Xavier Woods, Kofi Kingston and Big E may now have rudders attached to their meandering ships if the stable WWE teased on Monday's Raw comes to pass.
Three midcarders struggling to gain an identity appeared to join forces in Miami. Bringing them together is a welcome move, as it allows Woods, Kingston and Big E to take advantage of potential rivalries with other stables, could thrust them into contention for the tag team titles and provides the potential for a shift in their characters.
After Kingston and Big E lost to Ryback and Curtis Axel, Woods was waiting for them, mic in hand, decked out in a white suit. He seemed to call on his inner Malcolm X in an impassioned speech.
There was no declaration of unity between the three men. They didn't call themselves anything.
The audience knew, though, that change was coming.
The response has been highly positive so far. Wrestler Gran Akuma commented on Woods' new attitude with enthusiasm.
PWMania's Jason Solomon tipped his hat to WWE for making Woods more relevant as well.
John Canton, who writes for TJRWrestling.com, praised the teased alliance.
A Hall of Famer had similar thoughts. Jim Ross wrote on his blog, "All three talents, and who knows if they don't add another member, have potential and perhaps this will get them quality TV time and get all involved in the game."
The word "potential" keeps coming up, as it should, since creating a group together has the power to help all three wrestlers develop more engaging characters.
Woods, Big E and Kingston are all incomplete as characters.
Woods is the nerdy, high-energy gamer. Kingston's and Big E's gimmicks are difficult to describe because there isn't much to talk about. Being a part of this new stable is likely to inspire a needed shift in each of their personas.
The Woods who addressed Kingston and Big E on Monday's Raw was not the same one we had seen before.
He was focused and angry, a leader capable of inspiring. He talked of not being someone's puppet and moving ahead. In less than a minute, Woods had eclipsed everything he had done for WWE so far.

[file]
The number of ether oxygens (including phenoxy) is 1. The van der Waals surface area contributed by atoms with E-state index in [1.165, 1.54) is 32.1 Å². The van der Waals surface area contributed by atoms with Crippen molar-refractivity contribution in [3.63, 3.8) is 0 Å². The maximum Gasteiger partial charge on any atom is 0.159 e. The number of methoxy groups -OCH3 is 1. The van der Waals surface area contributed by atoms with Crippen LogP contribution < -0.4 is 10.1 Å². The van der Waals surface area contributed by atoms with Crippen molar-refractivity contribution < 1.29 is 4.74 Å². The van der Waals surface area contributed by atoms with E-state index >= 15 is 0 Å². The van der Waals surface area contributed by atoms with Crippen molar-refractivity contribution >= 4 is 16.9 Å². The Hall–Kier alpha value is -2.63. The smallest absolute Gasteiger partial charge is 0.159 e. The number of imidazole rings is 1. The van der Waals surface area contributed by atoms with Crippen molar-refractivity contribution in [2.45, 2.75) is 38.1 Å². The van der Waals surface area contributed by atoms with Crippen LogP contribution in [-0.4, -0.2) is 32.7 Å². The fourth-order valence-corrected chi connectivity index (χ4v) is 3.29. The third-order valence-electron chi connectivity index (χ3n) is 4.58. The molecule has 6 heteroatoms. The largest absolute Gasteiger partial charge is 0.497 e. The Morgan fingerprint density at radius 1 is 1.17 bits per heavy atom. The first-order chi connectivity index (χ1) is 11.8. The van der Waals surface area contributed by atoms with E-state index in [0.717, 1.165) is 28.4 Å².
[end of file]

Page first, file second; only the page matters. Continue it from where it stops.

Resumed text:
If WWE allows Kingston and Big E to grow like this, it will make the audience more interested in them. Growing more aggressive and frustrated will make them more dynamic.
Whatever the group's goals are will give each man a focus to strive for. That's something none of them have had much of lately.
A trio of African-American men merging to buck the status quo is going to invite comparisons to the Nation of Domination and have folks talking about race more often than what normally occurs on WWE programming.
That's fine, but their gimmick can't be the fact that they are all black. Their race can be a unifying element, but they must still be characters beyond that. Woods showed a glimpse of doing that on Monday's Raw.
It's a welcome surprise to see WWE go in this direction.
The angle could easily be misinterpreted and could create controversy. For that reason, a group of African-American men pushing back against white leadership is a bold proposition.
The Nation of Domination were exactly that (plus Owen Hart), but they did so in the more free-wheeling Attitude Era.
There was no talk of race in Woods' speech on Monday's Raw. One might interpret him saying it was "our time" as a reference to their shared race, but it's unclear what direction WWE will take this.
The fact that there will be any direction at all for these midcarders is why the move is smart.
From Directionless to the Tag Team Division
The field of potential world title contenders is a crowded mess of warriors and snakes.
Roman Reigns, Seth Rollins, Brock Lesnar, Randy Orton and Kane are all in the hunt for the WWE World Heavyweight Championship and the spotlight that comes with it. Add Daniel Bryan to that list when he returns from injury.
That leaves little room for Big E and Kingston.